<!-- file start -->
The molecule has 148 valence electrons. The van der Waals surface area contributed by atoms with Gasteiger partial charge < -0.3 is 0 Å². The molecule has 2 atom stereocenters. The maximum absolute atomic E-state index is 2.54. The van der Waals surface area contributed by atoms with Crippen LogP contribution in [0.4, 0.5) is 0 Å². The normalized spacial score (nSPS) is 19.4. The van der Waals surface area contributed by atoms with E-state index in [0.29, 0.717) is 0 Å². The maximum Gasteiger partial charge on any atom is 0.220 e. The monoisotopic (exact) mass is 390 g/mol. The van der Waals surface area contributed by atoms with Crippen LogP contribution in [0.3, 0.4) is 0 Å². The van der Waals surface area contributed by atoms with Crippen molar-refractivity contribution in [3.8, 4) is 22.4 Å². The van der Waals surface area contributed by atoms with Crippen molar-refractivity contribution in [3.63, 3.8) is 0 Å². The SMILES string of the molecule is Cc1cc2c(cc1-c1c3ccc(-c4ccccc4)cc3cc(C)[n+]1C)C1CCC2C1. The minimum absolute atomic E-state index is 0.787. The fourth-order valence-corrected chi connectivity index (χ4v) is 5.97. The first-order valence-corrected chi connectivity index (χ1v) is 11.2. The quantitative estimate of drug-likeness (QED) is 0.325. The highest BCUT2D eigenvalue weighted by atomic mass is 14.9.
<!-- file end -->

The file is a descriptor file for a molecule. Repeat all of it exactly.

The molecule has 148 valence electrons. The van der Waals surface area contributed by atoms with Gasteiger partial charge < -0.3 is 0 Å². The molecule has 2 atom stereocenters. The maximum absolute atomic E-state index is 2.54. The van der Waals surface area contributed by atoms with Crippen LogP contribution in [0.4, 0.5) is 0 Å². The normalized spacial score (nSPS) is 19.4. The van der Waals surface area contributed by atoms with E-state index in [0.29, 0.717) is 0 Å². The maximum Gasteiger partial charge on any atom is 0.220 e. The monoisotopic (exact) mass is 390 g/mol. The van der Waals surface area contributed by atoms with Crippen LogP contribution in [0.3, 0.4) is 0 Å². The van der Waals surface area contributed by atoms with Crippen molar-refractivity contribution in [3.8, 4) is 22.4 Å². The van der Waals surface area contributed by atoms with Crippen molar-refractivity contribution in [3.63, 3.8) is 0 Å². The SMILES string of the molecule is Cc1cc2c(cc1-c1c3ccc(-c4ccccc4)cc3cc(C)[n+]1C)C1CCC2C1. The minimum absolute atomic E-state index is 0.787. The fourth-order valence-corrected chi connectivity index (χ4v) is 5.97. The first-order valence-corrected chi connectivity index (χ1v) is 11.2. The quantitative estimate of drug-likeness (QED) is 0.325. The highest BCUT2D eigenvalue weighted by atomic mass is 14.9.